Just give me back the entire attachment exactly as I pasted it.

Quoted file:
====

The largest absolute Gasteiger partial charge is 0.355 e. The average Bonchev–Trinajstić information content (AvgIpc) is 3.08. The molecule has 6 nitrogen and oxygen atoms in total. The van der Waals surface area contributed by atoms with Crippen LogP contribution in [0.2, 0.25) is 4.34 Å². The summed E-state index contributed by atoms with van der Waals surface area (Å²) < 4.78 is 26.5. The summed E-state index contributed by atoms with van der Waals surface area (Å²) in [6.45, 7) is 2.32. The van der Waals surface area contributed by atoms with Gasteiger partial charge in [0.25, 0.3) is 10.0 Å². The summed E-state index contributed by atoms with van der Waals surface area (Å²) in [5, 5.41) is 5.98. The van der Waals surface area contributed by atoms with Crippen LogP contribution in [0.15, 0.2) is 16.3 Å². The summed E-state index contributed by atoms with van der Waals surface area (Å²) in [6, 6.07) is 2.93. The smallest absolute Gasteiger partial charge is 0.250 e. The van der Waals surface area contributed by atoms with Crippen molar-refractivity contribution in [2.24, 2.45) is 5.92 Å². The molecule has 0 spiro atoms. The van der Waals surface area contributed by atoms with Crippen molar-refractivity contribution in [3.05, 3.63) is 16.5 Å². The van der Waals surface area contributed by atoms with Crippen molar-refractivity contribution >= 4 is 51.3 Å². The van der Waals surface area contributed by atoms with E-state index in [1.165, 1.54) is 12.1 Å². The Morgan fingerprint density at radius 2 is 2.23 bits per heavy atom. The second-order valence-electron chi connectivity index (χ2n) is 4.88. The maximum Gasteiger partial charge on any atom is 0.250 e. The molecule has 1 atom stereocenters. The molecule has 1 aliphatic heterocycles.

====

The largest absolute Gasteiger partial charge is 0.355 e. The average Bonchev–Trinajstić information content (AvgIpc) is 3.08. The molecule has 6 nitrogen and oxygen atoms in total. The van der Waals surface area contributed by atoms with Crippen LogP contribution in [0.2, 0.25) is 4.34 Å². The summed E-state index contributed by atoms with van der Waals surface area (Å²) < 4.78 is 26.5. The summed E-state index contributed by atoms with van der Waals surface area (Å²) in [6.45, 7) is 2.32. The van der Waals surface area contributed by atoms with Gasteiger partial charge in [0.25, 0.3) is 10.0 Å². The summed E-state index contributed by atoms with van der Waals surface area (Å²) in [5, 5.41) is 5.98. The van der Waals surface area contributed by atoms with Crippen LogP contribution in [0.15, 0.2) is 16.3 Å². The summed E-state index contributed by atoms with van der Waals surface area (Å²) in [6, 6.07) is 2.93. The smallest absolute Gasteiger partial charge is 0.250 e. The van der Waals surface area contributed by atoms with Crippen molar-refractivity contribution in [2.24, 2.45) is 5.92 Å². The molecule has 0 spiro atoms. The van der Waals surface area contributed by atoms with Crippen molar-refractivity contribution in [3.05, 3.63) is 16.5 Å². The van der Waals surface area contributed by atoms with Crippen molar-refractivity contribution >= 4 is 51.3 Å². The van der Waals surface area contributed by atoms with E-state index in [1.165, 1.54) is 12.1 Å². The Morgan fingerprint density at radius 2 is 2.23 bits per heavy atom. The second-order valence-electron chi connectivity index (χ2n) is 4.88. The maximum Gasteiger partial charge on any atom is 0.250 e. The molecule has 1 atom stereocenters. The molecule has 1 aliphatic heterocycles.